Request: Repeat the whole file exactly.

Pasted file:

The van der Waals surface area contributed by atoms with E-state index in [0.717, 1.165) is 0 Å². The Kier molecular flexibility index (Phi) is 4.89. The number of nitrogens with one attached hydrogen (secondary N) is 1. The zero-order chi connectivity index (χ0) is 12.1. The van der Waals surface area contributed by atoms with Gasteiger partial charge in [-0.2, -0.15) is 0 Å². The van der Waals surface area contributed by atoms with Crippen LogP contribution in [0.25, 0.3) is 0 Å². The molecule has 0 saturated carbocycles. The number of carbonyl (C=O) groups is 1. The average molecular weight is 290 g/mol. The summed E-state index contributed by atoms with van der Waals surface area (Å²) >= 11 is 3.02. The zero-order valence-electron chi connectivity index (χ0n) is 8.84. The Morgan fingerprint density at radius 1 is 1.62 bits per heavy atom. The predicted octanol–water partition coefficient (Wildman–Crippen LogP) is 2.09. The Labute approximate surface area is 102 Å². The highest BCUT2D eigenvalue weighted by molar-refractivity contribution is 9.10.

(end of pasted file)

The van der Waals surface area contributed by atoms with E-state index in [0.717, 1.165) is 0 Å². The Kier molecular flexibility index (Phi) is 4.89. The number of nitrogens with one attached hydrogen (secondary N) is 1. The zero-order chi connectivity index (χ0) is 12.1. The van der Waals surface area contributed by atoms with Gasteiger partial charge in [-0.2, -0.15) is 0 Å². The van der Waals surface area contributed by atoms with Crippen LogP contribution in [0.25, 0.3) is 0 Å². The molecule has 0 saturated carbocycles. The number of carbonyl (C=O) groups is 1. The average molecular weight is 290 g/mol. The summed E-state index contributed by atoms with van der Waals surface area (Å²) >= 11 is 3.02. The zero-order valence-electron chi connectivity index (χ0n) is 8.84. The Morgan fingerprint density at radius 1 is 1.62 bits per heavy atom. The predicted octanol–water partition coefficient (Wildman–Crippen LogP) is 2.09. The Labute approximate surface area is 102 Å². The highest BCUT2D eigenvalue weighted by molar-refractivity contribution is 9.10.